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Dancing on the Razor’s Edge

May 17, 2011

In much of the new work I’m seeing, especially for the theatre, preposterous exaggeration seems to be the rule. Many writers seem to believe that the mainstream realistic tradition, loose as it may be, can’t convey the absurd cruelties of our world. So we get blood sprayed all over the stage in a grotesque parody of violence. Or wildly implausible plots, such as the one in which a former Guantanamo prisoner tracks down his ex-interrogator to demand half of her liver.

Most such work, however clever it may be, leaves me cold, or at best tepid. There’s little warmth in my heart for the characters, who often aren’t human enough to care about. The themes have less subtlety than Philadelphia politics.

Western literature has plenty of strong anti-realist precedents to draw on, including recent practitioners like Albee and Stoppard, and revivals of Ionesco or Beckett can still seem fresh and vital. So I’m wondering, what is it that makes some such work provocative, interesting, magical and other stuff just weird and off-putting?

One recent production offers a clue: Inis Nua’s version of Dublin by Lamplight, a play by Michael West written in 2004 to mark the centennial of the Abbey Theatre. Set in 1904, the year it mock-celebrates, the play features characters who are takeoffs on W. B. Yeats, Lady Gregory, and other landmark figures in the Irish cultural/political revival. The main plot, a melodrama, centers on the attempt to found the “Irish National Theatre of Ireland,” a redundantly named group whose first play will be a heroic melodrama about the mythical Irish hero Cúchulainn. Most of the characters fit stereotypes, such as the wardrobe assistant who yearns to be a star and the drunken actor who wants to blow up the British king.

Inis Nua’s staging, modeled on the original version developed by the author and collaborators at Corn Exchange Theatre Company in Dublin, is as exaggeratedly nonrealistic as anything else I’ve seen. The actors wear painted whiteface masks with grotesque features. They move in a jerky, staccato manner, and when one speaks, the others snap their heads toward the speaker like puppets on strings. In addition to overplaying all their emotions, the characters describe to the audience what they are doing and feeling.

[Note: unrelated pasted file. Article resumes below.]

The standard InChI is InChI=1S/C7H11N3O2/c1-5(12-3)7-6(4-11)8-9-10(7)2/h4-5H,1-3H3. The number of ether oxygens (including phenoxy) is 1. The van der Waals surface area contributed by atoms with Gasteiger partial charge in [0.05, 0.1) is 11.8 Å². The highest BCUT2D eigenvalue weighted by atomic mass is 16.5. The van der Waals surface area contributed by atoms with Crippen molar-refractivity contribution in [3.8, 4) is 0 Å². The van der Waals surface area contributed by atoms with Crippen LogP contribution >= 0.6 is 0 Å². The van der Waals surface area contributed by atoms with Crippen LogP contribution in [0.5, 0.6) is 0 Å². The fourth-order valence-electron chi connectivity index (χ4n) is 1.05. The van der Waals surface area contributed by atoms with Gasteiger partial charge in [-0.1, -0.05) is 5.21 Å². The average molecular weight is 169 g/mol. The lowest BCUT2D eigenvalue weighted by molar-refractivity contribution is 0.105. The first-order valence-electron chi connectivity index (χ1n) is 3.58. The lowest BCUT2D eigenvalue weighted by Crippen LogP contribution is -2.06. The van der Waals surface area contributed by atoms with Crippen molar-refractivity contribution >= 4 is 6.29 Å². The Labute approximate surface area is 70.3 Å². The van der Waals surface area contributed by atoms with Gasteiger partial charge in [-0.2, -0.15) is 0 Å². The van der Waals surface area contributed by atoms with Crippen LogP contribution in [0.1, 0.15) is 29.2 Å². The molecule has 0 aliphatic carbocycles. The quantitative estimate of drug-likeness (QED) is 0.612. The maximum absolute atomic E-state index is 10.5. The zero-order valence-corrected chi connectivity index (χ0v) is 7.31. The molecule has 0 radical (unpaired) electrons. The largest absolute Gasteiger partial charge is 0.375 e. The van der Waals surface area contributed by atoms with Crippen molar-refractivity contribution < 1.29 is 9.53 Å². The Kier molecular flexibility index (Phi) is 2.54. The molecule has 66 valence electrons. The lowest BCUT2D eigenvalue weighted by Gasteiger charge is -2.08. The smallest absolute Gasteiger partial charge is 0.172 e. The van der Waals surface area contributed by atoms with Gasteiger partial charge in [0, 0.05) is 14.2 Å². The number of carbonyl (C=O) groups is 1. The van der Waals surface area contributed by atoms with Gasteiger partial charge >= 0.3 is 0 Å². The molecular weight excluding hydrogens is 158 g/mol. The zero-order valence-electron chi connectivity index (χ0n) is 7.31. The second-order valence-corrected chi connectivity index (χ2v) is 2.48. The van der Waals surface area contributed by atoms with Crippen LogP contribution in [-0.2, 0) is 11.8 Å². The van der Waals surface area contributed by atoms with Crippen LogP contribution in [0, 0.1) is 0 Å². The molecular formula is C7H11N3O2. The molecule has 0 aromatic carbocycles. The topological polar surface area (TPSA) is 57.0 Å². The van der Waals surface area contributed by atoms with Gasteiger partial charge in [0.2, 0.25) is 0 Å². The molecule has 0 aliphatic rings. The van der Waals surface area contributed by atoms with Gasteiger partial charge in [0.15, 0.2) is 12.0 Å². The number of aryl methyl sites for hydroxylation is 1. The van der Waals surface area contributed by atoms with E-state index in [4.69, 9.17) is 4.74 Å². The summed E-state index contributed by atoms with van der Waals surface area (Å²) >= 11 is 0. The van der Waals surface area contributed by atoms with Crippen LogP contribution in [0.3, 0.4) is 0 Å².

The original director at Corn Exchange, Annie Ryan, is known for her commedia dell’arte style, and in Tom Reing’s version at Inis Nua many other influences could be pointed out: vaudeville, kabuki, physical theatre, “metatheatre,” Charlie Chaplin, you name it.

These techniques are played for broad comedy, and the script is indeed hilarious—lots of one-liners, not to mention the ludicrousness of the plot lines. Even with no more than a rudimentary knowledge of Irish history, the audience understands the satire on a romanticized, pretentious, knee-jerk, and ultimately violent form of nationalism.

If it stopped there, the play would be a reasonable success in a Brechtian way. The audience, fully conscious of the actors as actors and the play as an artifice, gets the intellectual point. And yet this work manages something more. After all the farce and ridiculous melodrama, the bomb goes off, the police retaliate, and it turns out that the wrong people are killed. As the Sunday Independent put it in reviewing the Corn Exchange production, “The laughter is effectively and sharply choked into silence, the actors’ white faces, clown mouths, and marionette movements serving only to heighten the sense of loss and futile violence.”

I came away feeling the play’s meaning as much as thinking it, and I could tell that most others in the audience did the same. How was that possible when we had been kept so deliberately at an emotional distance?

I can pick out a few possible reasons: (1) Because the play was so funny, the audience was hanging on every line; even if we were “alienated” in a Brechtian sense, we were mega-attentive. (2) Audiences have become accustomed to rapid switches between comedy and tragedy, as in the evening news. (3) The real tragedy dawned in one fine moment, almost understated; no fake blood splashed around the stage. (4) One character who died—I won’t say who it was—was actually, in spite of all the stylization and stereotyping, rather likeable as an individual, although I didn’t realize this until the body hit the boards.

“The mantra of Corn Exchange,” says Tom Reing in a video clip, is that “you have to dance on a razor’s edge between the grotesque, the heartfelt, and anything-for-a-cheap-gag. That makes it limitless.” Yeah, and that dance suits an age when reality seems inconceivable and our best heroes come from comic books. But if you don’t get the dance steps just right, the “limitless” turns into the merely ludicrous or gruesome. All those involved in Dublin by Lamplight, from the original creators to the new American troupe, deserve a tip of Charlie Chaplin’s absurd little hat.

Though the run in Philadelphia has ended, Inis Nua will remount Dublin by Lamplight in New York at the First Irish Festival in September.

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